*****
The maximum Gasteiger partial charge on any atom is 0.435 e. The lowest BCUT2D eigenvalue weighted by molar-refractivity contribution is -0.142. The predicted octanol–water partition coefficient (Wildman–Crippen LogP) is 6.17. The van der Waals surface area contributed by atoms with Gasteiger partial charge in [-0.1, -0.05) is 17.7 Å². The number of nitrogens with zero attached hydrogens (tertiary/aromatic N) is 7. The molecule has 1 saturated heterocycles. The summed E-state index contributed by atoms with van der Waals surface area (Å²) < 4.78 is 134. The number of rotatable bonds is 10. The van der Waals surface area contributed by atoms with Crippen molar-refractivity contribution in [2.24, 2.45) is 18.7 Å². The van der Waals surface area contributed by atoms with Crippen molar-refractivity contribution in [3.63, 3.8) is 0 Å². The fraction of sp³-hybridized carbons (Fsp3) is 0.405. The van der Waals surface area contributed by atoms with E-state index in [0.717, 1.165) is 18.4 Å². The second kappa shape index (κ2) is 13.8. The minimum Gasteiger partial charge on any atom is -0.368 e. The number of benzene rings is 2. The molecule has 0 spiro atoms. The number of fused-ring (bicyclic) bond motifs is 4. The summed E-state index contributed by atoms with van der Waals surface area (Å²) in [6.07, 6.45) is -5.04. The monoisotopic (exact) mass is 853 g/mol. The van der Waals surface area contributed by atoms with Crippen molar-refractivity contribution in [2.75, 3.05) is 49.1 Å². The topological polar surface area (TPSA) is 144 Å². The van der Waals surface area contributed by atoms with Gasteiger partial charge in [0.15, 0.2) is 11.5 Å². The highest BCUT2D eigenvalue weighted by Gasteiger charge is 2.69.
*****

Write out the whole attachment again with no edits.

The maximum Gasteiger partial charge on any atom is 0.435 e. The lowest BCUT2D eigenvalue weighted by molar-refractivity contribution is -0.142. The predicted octanol–water partition coefficient (Wildman–Crippen LogP) is 6.17. The van der Waals surface area contributed by atoms with Gasteiger partial charge in [-0.1, -0.05) is 17.7 Å². The number of nitrogens with zero attached hydrogens (tertiary/aromatic N) is 7. The molecule has 1 saturated heterocycles. The summed E-state index contributed by atoms with van der Waals surface area (Å²) < 4.78 is 134. The number of rotatable bonds is 10. The van der Waals surface area contributed by atoms with Crippen molar-refractivity contribution in [2.24, 2.45) is 18.7 Å². The van der Waals surface area contributed by atoms with Crippen molar-refractivity contribution in [3.63, 3.8) is 0 Å². The fraction of sp³-hybridized carbons (Fsp3) is 0.405. The van der Waals surface area contributed by atoms with E-state index in [0.717, 1.165) is 18.4 Å². The second kappa shape index (κ2) is 13.8. The minimum Gasteiger partial charge on any atom is -0.368 e. The number of benzene rings is 2. The molecule has 0 spiro atoms. The number of fused-ring (bicyclic) bond motifs is 4. The summed E-state index contributed by atoms with van der Waals surface area (Å²) in [6.07, 6.45) is -5.04. The monoisotopic (exact) mass is 853 g/mol. The van der Waals surface area contributed by atoms with Crippen molar-refractivity contribution in [2.75, 3.05) is 49.1 Å². The topological polar surface area (TPSA) is 144 Å². The van der Waals surface area contributed by atoms with Gasteiger partial charge in [0.15, 0.2) is 11.5 Å². The highest BCUT2D eigenvalue weighted by Gasteiger charge is 2.69.